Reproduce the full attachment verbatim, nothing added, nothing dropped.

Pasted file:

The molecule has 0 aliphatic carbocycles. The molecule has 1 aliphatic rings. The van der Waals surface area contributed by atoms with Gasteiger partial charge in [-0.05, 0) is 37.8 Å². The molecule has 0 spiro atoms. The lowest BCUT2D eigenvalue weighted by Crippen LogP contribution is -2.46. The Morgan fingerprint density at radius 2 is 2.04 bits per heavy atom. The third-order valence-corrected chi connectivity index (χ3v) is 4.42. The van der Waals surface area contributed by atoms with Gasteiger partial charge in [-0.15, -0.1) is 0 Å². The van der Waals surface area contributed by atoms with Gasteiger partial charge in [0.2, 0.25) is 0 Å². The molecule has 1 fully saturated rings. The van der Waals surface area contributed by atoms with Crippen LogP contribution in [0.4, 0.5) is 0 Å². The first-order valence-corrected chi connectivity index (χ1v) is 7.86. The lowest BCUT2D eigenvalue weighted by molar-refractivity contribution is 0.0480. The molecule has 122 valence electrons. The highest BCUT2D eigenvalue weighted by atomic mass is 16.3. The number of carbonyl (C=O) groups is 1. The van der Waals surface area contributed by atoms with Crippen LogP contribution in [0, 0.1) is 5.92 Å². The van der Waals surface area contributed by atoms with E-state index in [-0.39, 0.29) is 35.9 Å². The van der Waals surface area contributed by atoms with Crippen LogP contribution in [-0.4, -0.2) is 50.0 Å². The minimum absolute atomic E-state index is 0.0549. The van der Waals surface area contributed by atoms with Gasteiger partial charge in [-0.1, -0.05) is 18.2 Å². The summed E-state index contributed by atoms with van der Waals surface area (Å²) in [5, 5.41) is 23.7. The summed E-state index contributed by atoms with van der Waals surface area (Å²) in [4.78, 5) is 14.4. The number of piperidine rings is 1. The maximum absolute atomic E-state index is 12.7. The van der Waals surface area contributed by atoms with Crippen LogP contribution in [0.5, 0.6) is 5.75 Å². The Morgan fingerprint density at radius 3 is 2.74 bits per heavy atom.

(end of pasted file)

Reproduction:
The molecule has 0 aliphatic carbocycles. The molecule has 1 aliphatic rings. The van der Waals surface area contributed by atoms with Gasteiger partial charge in [-0.05, 0) is 37.8 Å². The molecule has 0 spiro atoms. The lowest BCUT2D eigenvalue weighted by Crippen LogP contribution is -2.46. The Morgan fingerprint density at radius 2 is 2.04 bits per heavy atom. The third-order valence-corrected chi connectivity index (χ3v) is 4.42. The van der Waals surface area contributed by atoms with Gasteiger partial charge in [-0.15, -0.1) is 0 Å². The van der Waals surface area contributed by atoms with Gasteiger partial charge in [0.2, 0.25) is 0 Å². The molecule has 1 fully saturated rings. The van der Waals surface area contributed by atoms with Crippen LogP contribution in [0.4, 0.5) is 0 Å². The first-order valence-corrected chi connectivity index (χ1v) is 7.86. The lowest BCUT2D eigenvalue weighted by molar-refractivity contribution is 0.0480. The molecule has 122 valence electrons. The highest BCUT2D eigenvalue weighted by atomic mass is 16.3. The number of carbonyl (C=O) groups is 1. The van der Waals surface area contributed by atoms with Crippen LogP contribution in [0, 0.1) is 5.92 Å². The van der Waals surface area contributed by atoms with E-state index in [-0.39, 0.29) is 35.9 Å². The van der Waals surface area contributed by atoms with Crippen LogP contribution in [-0.4, -0.2) is 50.0 Å². The minimum absolute atomic E-state index is 0.0549. The van der Waals surface area contributed by atoms with Gasteiger partial charge in [-0.1, -0.05) is 18.2 Å². The summed E-state index contributed by atoms with van der Waals surface area (Å²) in [5, 5.41) is 23.7. The summed E-state index contributed by atoms with van der Waals surface area (Å²) in [4.78, 5) is 14.4. The number of piperidine rings is 1. The maximum absolute atomic E-state index is 12.7. The van der Waals surface area contributed by atoms with Crippen LogP contribution in [0.5, 0.6) is 5.75 Å². The Morgan fingerprint density at radius 3 is 2.74 bits per heavy atom.